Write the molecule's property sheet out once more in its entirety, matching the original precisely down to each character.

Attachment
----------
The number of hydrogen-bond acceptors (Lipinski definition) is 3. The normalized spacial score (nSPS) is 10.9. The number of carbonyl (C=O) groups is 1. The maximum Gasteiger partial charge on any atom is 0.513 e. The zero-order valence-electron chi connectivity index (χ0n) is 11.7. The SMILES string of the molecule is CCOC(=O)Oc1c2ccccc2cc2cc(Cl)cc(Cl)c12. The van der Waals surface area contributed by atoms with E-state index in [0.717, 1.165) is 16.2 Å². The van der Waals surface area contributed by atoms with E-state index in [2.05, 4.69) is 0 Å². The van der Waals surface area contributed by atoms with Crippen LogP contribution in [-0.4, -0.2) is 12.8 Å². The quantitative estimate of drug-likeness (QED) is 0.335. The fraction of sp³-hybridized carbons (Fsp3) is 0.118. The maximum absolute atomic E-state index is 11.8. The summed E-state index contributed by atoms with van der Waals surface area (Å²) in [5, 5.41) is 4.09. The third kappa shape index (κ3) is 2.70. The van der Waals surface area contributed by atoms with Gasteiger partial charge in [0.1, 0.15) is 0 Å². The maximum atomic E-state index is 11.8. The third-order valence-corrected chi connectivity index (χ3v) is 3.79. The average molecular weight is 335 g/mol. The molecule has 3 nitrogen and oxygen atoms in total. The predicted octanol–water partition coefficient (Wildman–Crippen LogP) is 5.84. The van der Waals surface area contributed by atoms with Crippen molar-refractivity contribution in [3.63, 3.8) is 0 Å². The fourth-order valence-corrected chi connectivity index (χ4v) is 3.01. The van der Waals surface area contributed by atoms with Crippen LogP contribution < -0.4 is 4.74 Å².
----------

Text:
The number of hydrogen-bond acceptors (Lipinski definition) is 3. The normalized spacial score (nSPS) is 10.9. The number of carbonyl (C=O) groups is 1. The maximum Gasteiger partial charge on any atom is 0.513 e. The zero-order valence-electron chi connectivity index (χ0n) is 11.7. The SMILES string of the molecule is CCOC(=O)Oc1c2ccccc2cc2cc(Cl)cc(Cl)c12. The van der Waals surface area contributed by atoms with E-state index in [0.717, 1.165) is 16.2 Å². The van der Waals surface area contributed by atoms with E-state index in [2.05, 4.69) is 0 Å². The van der Waals surface area contributed by atoms with Crippen LogP contribution in [-0.4, -0.2) is 12.8 Å². The quantitative estimate of drug-likeness (QED) is 0.335. The fraction of sp³-hybridized carbons (Fsp3) is 0.118. The maximum absolute atomic E-state index is 11.8. The summed E-state index contributed by atoms with van der Waals surface area (Å²) in [5, 5.41) is 4.09. The third kappa shape index (κ3) is 2.70. The van der Waals surface area contributed by atoms with Gasteiger partial charge in [0.1, 0.15) is 0 Å². The maximum atomic E-state index is 11.8. The third-order valence-corrected chi connectivity index (χ3v) is 3.79. The average molecular weight is 335 g/mol. The molecule has 3 nitrogen and oxygen atoms in total. The predicted octanol–water partition coefficient (Wildman–Crippen LogP) is 5.84. The van der Waals surface area contributed by atoms with Crippen molar-refractivity contribution in [3.63, 3.8) is 0 Å². The fourth-order valence-corrected chi connectivity index (χ4v) is 3.01. The van der Waals surface area contributed by atoms with Crippen LogP contribution < -0.4 is 4.74 Å².